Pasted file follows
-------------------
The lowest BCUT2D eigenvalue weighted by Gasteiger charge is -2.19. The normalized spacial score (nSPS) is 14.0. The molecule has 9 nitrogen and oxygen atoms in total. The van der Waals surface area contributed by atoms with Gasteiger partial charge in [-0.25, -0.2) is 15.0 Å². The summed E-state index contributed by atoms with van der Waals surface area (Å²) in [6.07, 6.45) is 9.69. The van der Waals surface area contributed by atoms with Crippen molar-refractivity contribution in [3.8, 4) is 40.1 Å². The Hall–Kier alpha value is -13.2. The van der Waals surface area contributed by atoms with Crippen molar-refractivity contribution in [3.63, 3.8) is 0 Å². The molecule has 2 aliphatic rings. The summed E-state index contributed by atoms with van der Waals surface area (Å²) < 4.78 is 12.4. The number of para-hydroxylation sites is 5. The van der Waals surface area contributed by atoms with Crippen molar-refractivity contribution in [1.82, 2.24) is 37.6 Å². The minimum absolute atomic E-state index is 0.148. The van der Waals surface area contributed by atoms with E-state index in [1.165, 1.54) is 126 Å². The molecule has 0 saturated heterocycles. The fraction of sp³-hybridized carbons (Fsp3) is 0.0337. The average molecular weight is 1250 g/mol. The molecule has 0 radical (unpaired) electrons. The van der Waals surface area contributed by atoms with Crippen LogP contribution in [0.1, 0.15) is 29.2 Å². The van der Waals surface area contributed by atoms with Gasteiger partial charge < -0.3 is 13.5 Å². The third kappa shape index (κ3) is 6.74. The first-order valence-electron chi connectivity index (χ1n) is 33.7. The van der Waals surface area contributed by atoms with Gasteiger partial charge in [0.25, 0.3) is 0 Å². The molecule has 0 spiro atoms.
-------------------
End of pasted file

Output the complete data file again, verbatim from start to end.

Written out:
The lowest BCUT2D eigenvalue weighted by Gasteiger charge is -2.19. The normalized spacial score (nSPS) is 14.0. The molecule has 9 nitrogen and oxygen atoms in total. The van der Waals surface area contributed by atoms with Gasteiger partial charge in [-0.25, -0.2) is 15.0 Å². The summed E-state index contributed by atoms with van der Waals surface area (Å²) in [6.07, 6.45) is 9.69. The van der Waals surface area contributed by atoms with Crippen molar-refractivity contribution in [3.8, 4) is 40.1 Å². The Hall–Kier alpha value is -13.2. The van der Waals surface area contributed by atoms with Crippen molar-refractivity contribution in [3.63, 3.8) is 0 Å². The molecule has 2 aliphatic rings. The summed E-state index contributed by atoms with van der Waals surface area (Å²) < 4.78 is 12.4. The number of para-hydroxylation sites is 5. The van der Waals surface area contributed by atoms with Crippen molar-refractivity contribution in [1.82, 2.24) is 37.6 Å². The minimum absolute atomic E-state index is 0.148. The van der Waals surface area contributed by atoms with E-state index in [1.165, 1.54) is 126 Å². The molecule has 0 saturated heterocycles. The fraction of sp³-hybridized carbons (Fsp3) is 0.0337. The average molecular weight is 1250 g/mol. The molecule has 0 radical (unpaired) electrons. The van der Waals surface area contributed by atoms with Crippen LogP contribution in [0.1, 0.15) is 29.2 Å². The van der Waals surface area contributed by atoms with Gasteiger partial charge < -0.3 is 13.5 Å². The third kappa shape index (κ3) is 6.74. The first-order valence-electron chi connectivity index (χ1n) is 33.7. The van der Waals surface area contributed by atoms with Gasteiger partial charge in [0.25, 0.3) is 0 Å². The molecule has 0 spiro atoms.